Friday, February 24, 2012

How Do I Know

When I'm on the elliptical at the gym, my mind tends to wander. Maybe you know the feeling. Anyway, I started thinking about the 5K race that I just asked a friend to register me for. (Please ignore the terrible grammar in that sentence). Three years ago I said that I wanted to finish treatment, get in good shape, and run a 5 K. Two out of the 3 have been completed, now it's time for the last item.

Still, as I was running, hamster-like, on the elliptical, I started to get a little nervous. I'm not a runner, and anyone who took high school gym class with me can testify to this. I was the person walking around the track after the first half mile because I didn't like to sweat. Most of my exercise now is on gym machines or zumba classes. Could I really run over 3 miles? In public?

Then my wandering mind flashed back over a year ago. Nate had started running, dropped 40 pounds, and gotten in much better shape. "Come on," he said, one Sunday afternoon. "Let's go to the park, and you can run a litle with me." Well, any time with my spouse and without the children along is a good thing, so I laced up my sneakers, and went along. I figured I'd run for a few minutes with him on the trail, and then hike the rest of the way, occasionally calling out encouragement. This is not exactly what happened.

We started up the trail, which included a hill right at the beginning. I was already sweating. Nate, an excellent and natural runner, was breathing easily. "This hill will be over soon. Come on, you can do it!" The hill was over soon, and we ran along the path for a few minutes. But what was ahead of us? Another hill! Larger! "I don't think I can do this one" I managed to gasp. "Just try. I'm right here beside you. " So, I gritted my teeth, and took the hill. Almost stopped running, but pride and curiosity (and Nate) kept me going.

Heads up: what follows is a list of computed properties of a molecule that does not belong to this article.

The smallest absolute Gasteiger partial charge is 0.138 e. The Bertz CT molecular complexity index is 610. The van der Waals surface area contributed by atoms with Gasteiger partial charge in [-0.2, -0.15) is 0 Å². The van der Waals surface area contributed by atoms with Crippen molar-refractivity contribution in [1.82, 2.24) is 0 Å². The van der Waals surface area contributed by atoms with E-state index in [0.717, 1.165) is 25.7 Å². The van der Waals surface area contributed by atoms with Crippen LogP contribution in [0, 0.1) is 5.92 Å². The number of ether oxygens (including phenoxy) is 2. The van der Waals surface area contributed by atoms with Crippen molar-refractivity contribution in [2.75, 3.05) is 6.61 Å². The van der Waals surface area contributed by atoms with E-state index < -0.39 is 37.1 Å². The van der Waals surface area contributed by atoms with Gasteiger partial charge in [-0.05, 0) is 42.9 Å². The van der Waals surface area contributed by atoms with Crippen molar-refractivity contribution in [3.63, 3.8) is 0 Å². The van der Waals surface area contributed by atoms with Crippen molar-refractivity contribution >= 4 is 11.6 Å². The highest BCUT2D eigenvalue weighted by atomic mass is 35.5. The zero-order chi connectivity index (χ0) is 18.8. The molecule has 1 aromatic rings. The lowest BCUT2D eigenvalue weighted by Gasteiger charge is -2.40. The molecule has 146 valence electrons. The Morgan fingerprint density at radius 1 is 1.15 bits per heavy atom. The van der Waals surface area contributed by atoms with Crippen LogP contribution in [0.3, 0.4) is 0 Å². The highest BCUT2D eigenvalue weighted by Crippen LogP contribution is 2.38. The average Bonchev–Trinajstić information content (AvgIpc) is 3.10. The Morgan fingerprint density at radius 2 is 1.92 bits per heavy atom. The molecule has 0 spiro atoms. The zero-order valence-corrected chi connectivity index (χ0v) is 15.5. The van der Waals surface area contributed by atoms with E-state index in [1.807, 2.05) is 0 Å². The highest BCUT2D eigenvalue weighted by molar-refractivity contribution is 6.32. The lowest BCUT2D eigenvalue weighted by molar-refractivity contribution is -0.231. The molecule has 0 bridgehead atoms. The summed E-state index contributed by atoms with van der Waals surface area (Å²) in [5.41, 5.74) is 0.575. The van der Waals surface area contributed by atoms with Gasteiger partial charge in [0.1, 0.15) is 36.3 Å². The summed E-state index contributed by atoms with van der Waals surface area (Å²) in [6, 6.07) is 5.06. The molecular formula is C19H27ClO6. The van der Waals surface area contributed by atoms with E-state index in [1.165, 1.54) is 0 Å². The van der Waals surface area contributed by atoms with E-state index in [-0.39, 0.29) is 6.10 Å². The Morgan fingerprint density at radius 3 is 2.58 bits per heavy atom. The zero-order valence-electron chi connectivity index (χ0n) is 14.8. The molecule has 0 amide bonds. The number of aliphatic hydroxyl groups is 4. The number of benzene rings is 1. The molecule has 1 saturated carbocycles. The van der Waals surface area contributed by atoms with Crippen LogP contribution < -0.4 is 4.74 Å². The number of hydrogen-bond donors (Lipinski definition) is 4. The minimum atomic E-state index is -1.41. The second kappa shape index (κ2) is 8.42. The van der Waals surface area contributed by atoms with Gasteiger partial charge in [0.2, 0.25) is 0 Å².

And that's how it went for the rest of the run. I tripped over a root, fell flat, and kept going. We went up and down more hills, past the pond, past hikers who looked calm, cool, and relaxed. Every time I started to walk, Nate encouraged me. "You're doing great. Keep running. No walking here!" Muttering under my breath, when I could catch my breath, I kept going. I lost track of time, and distance. Surely we'd run several miles by now.

Finally, I could see the car up ahead. " I didn't think I'd make it" was all I could say. Nate grinned. "I knew you could. Do you know how far you ran today? 4 miles! Way to go!"
Four miles. I'd never run four miles in my life.

Basking in the endorphins, I smiled back. Wow. Me, the ultimate non-athlete, just ran four miles. I would never have tried this without him. My husband pushes me further than I think I can go, and while I may mutter under my breath sometimes, I'm grateful for the encouragement, and the sense of accomplishment.

Can I run a 5 K ? I'm still nervous but I know I can. Thanks to Nate, I know I can run three miles, because with him by my side, I once ran four.

Sunday, February 19, 2012

Mrs. Popularity

I have yet to meet anyone who says "You know, I really enjoyed high school. I felt comfortable in my skin, got good grades, and was a fairly popular person with a lot of friends." (If this describes you, please let me know. I want proof that such a person exists).

In my case, the grades were reasonably good, and I made some excellent friends, but I certainly never ran with the "popular" crowd. No one hung on my every word, or considered a party incomplete without me. Not that I'm resentful or scarred by this or anything. Certainly not.